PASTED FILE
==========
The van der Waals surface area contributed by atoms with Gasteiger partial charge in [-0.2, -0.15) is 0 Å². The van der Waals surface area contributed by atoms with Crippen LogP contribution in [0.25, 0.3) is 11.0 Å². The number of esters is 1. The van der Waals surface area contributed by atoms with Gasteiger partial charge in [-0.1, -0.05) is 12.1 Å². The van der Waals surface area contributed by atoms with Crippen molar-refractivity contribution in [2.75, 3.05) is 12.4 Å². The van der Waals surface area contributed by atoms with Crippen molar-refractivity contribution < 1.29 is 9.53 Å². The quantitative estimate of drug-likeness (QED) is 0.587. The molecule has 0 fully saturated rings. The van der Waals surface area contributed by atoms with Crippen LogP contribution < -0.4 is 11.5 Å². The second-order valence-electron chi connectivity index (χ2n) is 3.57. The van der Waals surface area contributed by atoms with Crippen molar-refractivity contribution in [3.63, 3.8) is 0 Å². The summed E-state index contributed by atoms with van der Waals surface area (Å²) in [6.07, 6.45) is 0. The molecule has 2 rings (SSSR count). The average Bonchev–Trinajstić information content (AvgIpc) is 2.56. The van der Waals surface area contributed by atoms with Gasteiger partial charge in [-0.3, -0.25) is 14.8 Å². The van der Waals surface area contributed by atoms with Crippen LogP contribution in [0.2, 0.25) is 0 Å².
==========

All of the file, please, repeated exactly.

The van der Waals surface area contributed by atoms with Gasteiger partial charge in [-0.2, -0.15) is 0 Å². The van der Waals surface area contributed by atoms with Crippen LogP contribution in [0.25, 0.3) is 11.0 Å². The number of esters is 1. The van der Waals surface area contributed by atoms with Gasteiger partial charge in [-0.1, -0.05) is 12.1 Å². The van der Waals surface area contributed by atoms with Crippen molar-refractivity contribution in [2.75, 3.05) is 12.4 Å². The van der Waals surface area contributed by atoms with Crippen molar-refractivity contribution < 1.29 is 9.53 Å². The quantitative estimate of drug-likeness (QED) is 0.587. The molecule has 0 fully saturated rings. The van der Waals surface area contributed by atoms with Crippen LogP contribution < -0.4 is 11.5 Å². The second-order valence-electron chi connectivity index (χ2n) is 3.57. The van der Waals surface area contributed by atoms with Crippen molar-refractivity contribution in [3.63, 3.8) is 0 Å². The summed E-state index contributed by atoms with van der Waals surface area (Å²) in [6.07, 6.45) is 0. The molecule has 2 rings (SSSR count). The average Bonchev–Trinajstić information content (AvgIpc) is 2.56. The van der Waals surface area contributed by atoms with Gasteiger partial charge in [-0.3, -0.25) is 14.8 Å². The van der Waals surface area contributed by atoms with Crippen LogP contribution in [0.2, 0.25) is 0 Å².